Arkansas Poll Shows Increasing Concern About Climate Change
FAYETTEVILLE, Ark. – The 20th annual Arkansas Poll finds that a growing number of Arkansans think climate change poses an imminent risk. They are also more concerned about healthcare than in the past, and they believe the state and country have more work to do to achieve gender and racial equity. The poll also included questions about the upcoming election and current political issues.
The Arkansas Poll, designed and analyzed by Janine Parry, professor of political science at the University of Arkansas, is one of the oldest public state polls in the country. It has consistently come within two points of actual election outcomes. Over the past two decades, the poll has tracked public opinion in Arkansas through 17,000 phone interviews.
This year, the poll is based on phone interviews with 1200 randomly selected participants statewide. Sixty-one percent of all calls were conducted over cell phones. For more information about the results, protocols and historic outcomes, go to the full 2018 Arkansas Poll Summary Report.
“It’s a credit to Arkansas that this annual effort to measure and share what the public wants from policymakers has hit this milestone,” Parry said. “Based on our election prediction record, it’s clear Arkansans are honest about their preferences. But interviewers at our national call center observe that the Arkansans they spoke to were also just plain nice. That’s an important intangible that’s kept the project rolling for two decades.”
Climate Change and Health Care
For the past four years, the Arkansas poll asked: “Do you think global warming, or climate change, will pose a serious threat to you or your way of life in your lifetime?” This year, the number of people who answered “yes” increased by more than 50 percent, from 30 percent to 47 percent. Forty-four percent of respondents answered “no,” a decrease of 17 points from last year.
In response to a question about issues facing people in Arkansas today, respondents cited health care as the most important, followed by drugs, education and the economy. This is a shift from the past two years, when respondents cited the economy as the most important issue.
Focus on Diversity
When asked if they thought the increasing number of people of different races, ethnic groups and nationalities in Arkansas made the state better or worse, 45 percent of Arkansas respondents said better, 45 percent said no difference and 7 percent said worse.
When asked about the effects of a growing emphasis on diversity in the workplace, 40 percent said it helped, 43 percent said it made no difference and 10 percent said it hurt.
When asked about racial equity, 75 percent of respondents said the country had more to do in that area, and 70 percent said the state had more to do. On the question of gender equity, 70 percent thought the country needed to do more, while 67 percent thought the state needed to do more.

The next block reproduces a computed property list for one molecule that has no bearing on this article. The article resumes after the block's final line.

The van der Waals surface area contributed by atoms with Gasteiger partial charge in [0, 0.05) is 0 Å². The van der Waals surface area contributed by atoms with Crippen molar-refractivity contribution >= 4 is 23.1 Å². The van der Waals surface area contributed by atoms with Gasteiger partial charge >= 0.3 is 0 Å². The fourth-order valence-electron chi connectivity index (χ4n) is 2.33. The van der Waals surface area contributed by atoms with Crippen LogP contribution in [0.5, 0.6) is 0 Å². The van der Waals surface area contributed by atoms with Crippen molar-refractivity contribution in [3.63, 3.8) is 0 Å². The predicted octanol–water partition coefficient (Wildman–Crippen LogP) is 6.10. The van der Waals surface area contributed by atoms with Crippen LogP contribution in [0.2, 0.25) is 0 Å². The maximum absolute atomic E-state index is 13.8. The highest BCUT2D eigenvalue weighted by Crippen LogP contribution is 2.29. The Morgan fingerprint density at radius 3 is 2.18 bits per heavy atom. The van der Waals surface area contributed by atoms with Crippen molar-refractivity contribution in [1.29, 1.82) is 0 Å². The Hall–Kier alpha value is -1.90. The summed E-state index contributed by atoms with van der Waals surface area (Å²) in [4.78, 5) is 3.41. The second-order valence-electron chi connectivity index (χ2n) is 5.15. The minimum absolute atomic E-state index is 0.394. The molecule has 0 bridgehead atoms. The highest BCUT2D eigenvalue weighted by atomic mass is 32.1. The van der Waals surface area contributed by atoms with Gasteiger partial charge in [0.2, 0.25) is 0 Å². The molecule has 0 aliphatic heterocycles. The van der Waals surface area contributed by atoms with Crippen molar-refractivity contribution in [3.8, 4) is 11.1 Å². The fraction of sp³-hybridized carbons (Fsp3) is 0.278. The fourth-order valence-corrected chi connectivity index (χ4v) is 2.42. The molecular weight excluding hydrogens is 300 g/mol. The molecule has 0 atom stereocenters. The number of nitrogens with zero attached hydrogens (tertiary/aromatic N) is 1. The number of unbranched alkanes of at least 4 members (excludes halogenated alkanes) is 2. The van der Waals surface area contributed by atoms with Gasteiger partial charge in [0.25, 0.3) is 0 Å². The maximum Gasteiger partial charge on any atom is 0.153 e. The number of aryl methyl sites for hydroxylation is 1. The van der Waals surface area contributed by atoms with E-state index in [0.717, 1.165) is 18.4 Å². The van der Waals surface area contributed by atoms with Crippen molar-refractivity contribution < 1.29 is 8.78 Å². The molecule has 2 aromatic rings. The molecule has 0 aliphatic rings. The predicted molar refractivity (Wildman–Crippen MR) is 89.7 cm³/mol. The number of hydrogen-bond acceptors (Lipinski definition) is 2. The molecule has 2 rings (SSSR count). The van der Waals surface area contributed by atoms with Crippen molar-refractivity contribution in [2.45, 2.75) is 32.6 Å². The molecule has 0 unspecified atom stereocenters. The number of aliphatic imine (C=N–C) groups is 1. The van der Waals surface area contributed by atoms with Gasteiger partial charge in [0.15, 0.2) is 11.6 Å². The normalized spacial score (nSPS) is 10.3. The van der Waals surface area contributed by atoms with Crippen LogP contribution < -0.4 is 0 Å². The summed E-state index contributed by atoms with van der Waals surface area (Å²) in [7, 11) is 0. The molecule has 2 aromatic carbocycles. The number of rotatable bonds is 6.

Political and Policy Questions
The poll also included questions related to the upcoming election and current policy issues. The responses to these are listed below.
- Referred Amendment 2 – Require voters to present photo ID: 73 percent favor, 24 percent oppose.
- Issue 5 – Increase minimum wage: 67 percent favor, 29 percent oppose.
- Hutchinson (R): 59 percent
- Henderson (D): 35 percent
- Other: 6 percent
- Abortion: 38 percent favor laws that would make it more difficult; 20 percent favor laws that would make it easier; 36 percent favor no change.
- Gun Control: 44 percent favor stricter gun control; 10 percent favor less strict gun control; 43 percent favor no change.
The poll also included questions about party affiliation, political ideology and approval ratings of public figures. To see all the results, go to the 2018 Arkansas Poll Summary Report.
About the J. William Fulbright College of Arts and Sciences: Fulbright College is the largest and most academically diverse unit on campus with 19 departments and more than 30 academic programs and research centers. The college provides the core curriculum for all University of Arkansas students and is named for J. William Fulbright, former university president and longtime U.S. senator.
About the University of Arkansas: The University of Arkansas provides an internationally competitive education for undergraduate and graduate students in more than 200 academic programs. The university contributes new knowledge, economic development, basic and applied research, and creative activity while also providing service to academic and professional disciplines. The Carnegie Foundation classifies the University of Arkansas among only 2 percent of universities in America that have the highest level of research activity. U.S. News & World Report ranks the University of Arkansas among its top American public research universities. Founded in 1871, the University of Arkansas comprises 10 colleges and schools and maintains a low student-to-faculty ratio that promotes personal attention and close mentoring.
The show, featuring fashions, floral displays and lighting displays made by students is at 7:30 p.m. Friday, April 26.
Vicki Collet, an associate professor of curriculum and instruction, recently received a Fulbright U.S. Scholar Award to Japan and Ireland to research the teacher education process in those countries.
Roberta Sick, director of the Initiatives on Access and Justice - Partners for Inclusive Communities, was one of two recipients of the 2019 Arkansas Crime Victim Advocate of the Year Award.
Michele Payne, director of special events and continuing legal education in the University of Arkansas School of Law, has earned the Collegiate Conference and Events Professional Certification
The University of Arkansas will hold the 17th annual "Take Back the Night" march on Thursday, April 25, starting at the Fayetteville Square and marching to Old Main on campus.